Berman ends his journey with the story of Moses’ birth, which seems odd. He compares it to the very similar Sargon legend, to reveal how Moses’ story is one for the people, not gods and kings. Other religions didn’t care to explain much history, morality, or nuances of the human condition, but rather codified the way things were and why they should remain in order to suit the leaders. But Moses’ story, and the whole of the Bible, is a history of a people, the first national history of its kind. Moses’ story shows a psychological profile of multiple characters, including women, like none other. As just one example, Pharaoh’s daughter subverts him by rescuing Moses, mocking empire and empowering women in one act. Berman calls Moses’ story “a polemic against the hagiography of royal inscription and theology.”
Berman’s book reveals a lot of things I never knew about the Old Testament, and confirmed many of my beliefs about the egalitarianism of the Old Law. It employs excellent scholarship and gives a close reading of texts.
I want to go over the weaknesses of the book, which do not make it a bad book, but only a limited book.
- It is written in a very scholarly fashion, and may not make for an easy read for a lot of people. You need to be familiar with terms like “hagiography”. But he is not so academic that he can’t be understood.
- Berman’s title is misleading: He limits his study to the Old Testament. He is more interested in how the Old Testament broke with political thought, most notably the Pentateuch. However, this is important, because the words of Jesus and the writings of the NT must be placed in context of the Old. Berman lays what makes for excellent groundwork in such a study.
- Berman does not go into the implications this means for us. He says he will not. It’s not his purpose. But if you’re looking to apply easily, that will be difficult. He mainly aims to show us why the Pentateuch was radically egalitarian for its time. We can learn things from it, certainly:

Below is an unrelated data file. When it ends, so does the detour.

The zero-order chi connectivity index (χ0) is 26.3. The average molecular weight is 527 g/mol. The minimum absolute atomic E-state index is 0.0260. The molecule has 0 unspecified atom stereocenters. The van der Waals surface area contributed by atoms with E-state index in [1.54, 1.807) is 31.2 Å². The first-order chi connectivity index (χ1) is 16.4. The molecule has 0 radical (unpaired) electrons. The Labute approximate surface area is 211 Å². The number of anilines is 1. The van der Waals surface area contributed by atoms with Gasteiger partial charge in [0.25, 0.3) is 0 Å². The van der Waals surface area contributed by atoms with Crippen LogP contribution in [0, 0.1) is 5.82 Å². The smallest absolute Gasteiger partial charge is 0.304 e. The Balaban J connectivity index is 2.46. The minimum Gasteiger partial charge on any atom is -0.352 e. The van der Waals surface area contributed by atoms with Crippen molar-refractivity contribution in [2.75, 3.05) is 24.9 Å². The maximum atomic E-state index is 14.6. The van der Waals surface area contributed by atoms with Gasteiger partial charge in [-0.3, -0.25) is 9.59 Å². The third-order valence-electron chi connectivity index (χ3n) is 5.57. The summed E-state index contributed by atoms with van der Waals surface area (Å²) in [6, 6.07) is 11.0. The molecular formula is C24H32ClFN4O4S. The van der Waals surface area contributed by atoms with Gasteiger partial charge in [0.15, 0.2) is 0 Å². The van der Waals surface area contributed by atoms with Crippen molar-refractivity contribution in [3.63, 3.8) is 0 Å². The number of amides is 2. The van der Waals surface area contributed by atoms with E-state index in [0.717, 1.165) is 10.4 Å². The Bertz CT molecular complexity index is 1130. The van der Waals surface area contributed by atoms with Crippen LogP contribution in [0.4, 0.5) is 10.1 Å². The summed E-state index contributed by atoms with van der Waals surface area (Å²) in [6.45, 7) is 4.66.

Kings are useless, and more of a trouble than help. A military should be incredibly small. Nobody should own anybody. Citizens should be well read and wise. Debt is bad and should not become an industry. Ideally, everyone should own some land. Class distinctions are not godly. There is one God, he loves us, and he gave us the earth to tend and keep for our own sake, and wants us to seek a relationship with him.
- I wish Berman explained more his distinction between equality based on Exodus and equality based on Genesis. He runs the mistake, I think, of letting people assume that they are incompatible. (See, the founding architects of America paired Genesis’ creation account with enlightenment thinking to produce a “created equal” individualistic notion that they could apply to white men with entitlement. If they had paired Genesis with Exodus and minimized the enlightenment thinkers, they might have seen the necessity to free slaves in their new country, as well as understood that equality in God’s eyes does little use to a people not in a covenant with him, a people who understand their own salvation and place in the universe, and not just a man-made text based on social contract theory. America is not in a covenant with God. She cannot fully understand freedom and equality. She always has abused these terms, and likely always will.)
Berman briefly mentions the NT and how it ties in, as well as briefly goes into the connections between the OT and the US Constitution. The founding architects of America were inspired by, among other philosophies, the book of Deuteronomy and the teachings of Christ. Berman does draw the distinction, however, between the idea that “man was created equal” as an enlightenment motto for individualism, and the teaching of equality defined by freedom in rescue by God in Deuteronomy. American’s notion of equality and freedom is not the same as the Bible’s—never has been. We cannot mistake them.
I do wish Berman had spent time on discussing how the OT was meant for Israel, and how Christ progressed the law into something newer that then took hold on people from all nations. Many people struggle, for example, with the allowance of slavery in the Old Testament. Berman’s study would be more powerful coupled with a historic study of the teachings of Christ. After all, the narrative of Israel escaping Egypt and the teachings of Christ were two of the most powerful rhetorical foundations for ending slavery in America.
The Pentateuch was not meant to be a “for all people for all time” law, but a covenant with a people who would produce a Messiah for all the world, one who’s radical act of love would abolish fleshly, empire notions of class and ownership to all people who truly embraced him as Lord. But if you want to trace this back to the first 5 books of the Bible, Berman’s book is a great way to start.